Integrating transport and land-use planning?: How steering cultures in local authorities affect implementation of integrated public transport and land-use planning

Download

Previous research has shown integrated planning to be important for achieving aims concerning more environmentally friendly transport operations, but less good at explaining prerequisites of implementation. This paper analyses how management and working practises in local authorities, here understood as steering cultures, affect implementation of integrated land-use and public transport planning approaches. The analysis builds on case studies of planning in two Swedish municipalities. These have developed two antithetical steering cultures, namely one that can be described as deliberative and one that can be described as sectorised. The paper describes the advantages and disadvantages of these steering cultures. The findings show the deliberative model to facilitate integration through advanced mechanisms of consensus and co-ordination between policy-makers and officials. The sectorised model has no such mechanisms, but this need not result in poor prospects of integrated planning. It is important for integrated planning approaches, whatever the steering culture, to be in line with the institutionalised norms and objectives by which planning practices are governed. Integration therefore needs a normative component, so as to ensure implementation. The important normative component in this context can be construed as discourses and rationales concerning transport and the urban development of which public transport forms part.

MEET US


25-26
Apr

Cost Benefit Analysis (CBA) workshop in Stockholm

An open seminar and workshop in Stockholm will be held on 25-26 April 2018. The workshop deals with the use of CBA as a basis for decision-making in the public sector. The workshop is organized by, among others, Professor Jan-Eric Nilsson, VTI.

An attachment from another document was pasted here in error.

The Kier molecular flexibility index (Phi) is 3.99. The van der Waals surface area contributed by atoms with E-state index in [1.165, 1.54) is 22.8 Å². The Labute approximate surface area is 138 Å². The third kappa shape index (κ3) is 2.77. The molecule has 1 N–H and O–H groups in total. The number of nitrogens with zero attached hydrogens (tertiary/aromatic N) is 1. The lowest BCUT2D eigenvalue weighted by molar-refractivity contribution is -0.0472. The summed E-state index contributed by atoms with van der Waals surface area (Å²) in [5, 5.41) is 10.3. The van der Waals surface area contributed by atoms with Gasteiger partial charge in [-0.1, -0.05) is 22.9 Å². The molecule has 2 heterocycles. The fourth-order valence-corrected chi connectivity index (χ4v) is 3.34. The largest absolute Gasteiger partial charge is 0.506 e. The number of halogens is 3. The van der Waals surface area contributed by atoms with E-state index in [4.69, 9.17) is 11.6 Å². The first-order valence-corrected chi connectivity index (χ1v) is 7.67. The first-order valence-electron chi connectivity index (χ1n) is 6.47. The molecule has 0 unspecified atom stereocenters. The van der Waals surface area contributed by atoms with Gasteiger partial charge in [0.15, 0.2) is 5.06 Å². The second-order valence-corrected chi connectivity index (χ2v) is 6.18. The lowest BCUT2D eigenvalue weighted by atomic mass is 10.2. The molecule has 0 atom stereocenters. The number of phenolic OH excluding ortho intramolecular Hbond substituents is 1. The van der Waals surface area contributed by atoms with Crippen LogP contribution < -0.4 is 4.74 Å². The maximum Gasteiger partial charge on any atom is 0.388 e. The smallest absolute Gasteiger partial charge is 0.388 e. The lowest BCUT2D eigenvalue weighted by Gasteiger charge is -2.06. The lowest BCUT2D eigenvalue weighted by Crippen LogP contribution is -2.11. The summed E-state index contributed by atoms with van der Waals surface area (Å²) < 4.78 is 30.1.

LATEST NEWS


2018-02-19

Modal shift for an environmental lift?

Investigations in Sweden and other countries suggest a shift of goods transport from road to rail and waterborne transport to reach environmental and climate objectives. VTI is leading a new project to investigate how the modal shift can contribute and what...


2018-02-13

Automation and digitalisation are making rail competitive

Road transport is developing rapidly and its productivity has increased sharply. Rail transport, however, has not developed at the same rate. Automation and digitalisation are essential if rail freight in Europe is to survive.


2018-02-08

New research is creating a driverless logistics chain

The research project Born to Drive has come up with a system that allows new cars to move, without a driver, from the production line out to the parking area prior to being transported elsewhere. The vision is to automate the entire logistics chain from...


2018-02-05

VTI testing automation in EU project

VTI is leading a series of tests in a major EU project on automated driving. The first driving tests were carried out n a test track in Slovenia in December. The project will focus in part on acceptance among different groups in society, in part on...


2018-02-02

Freight transportation on road and rail analysed

Freight transport accounts for a large proportion of the emissions, noise and congestion produced by road traffic. Transporting freight in larger but fewer lorries could reduce the problem. At the same time it might entail freight being diverted from more...


2017-11-30

Millions for research into maritime transport and the environment

Maritime transport is a major source of emissions of harmful air pollutants and carbon dioxide. In a new project, a research team from the Swedish National Road and Transport Research Institute (VTI) and the University of Gothenburg has received SEK 6.4...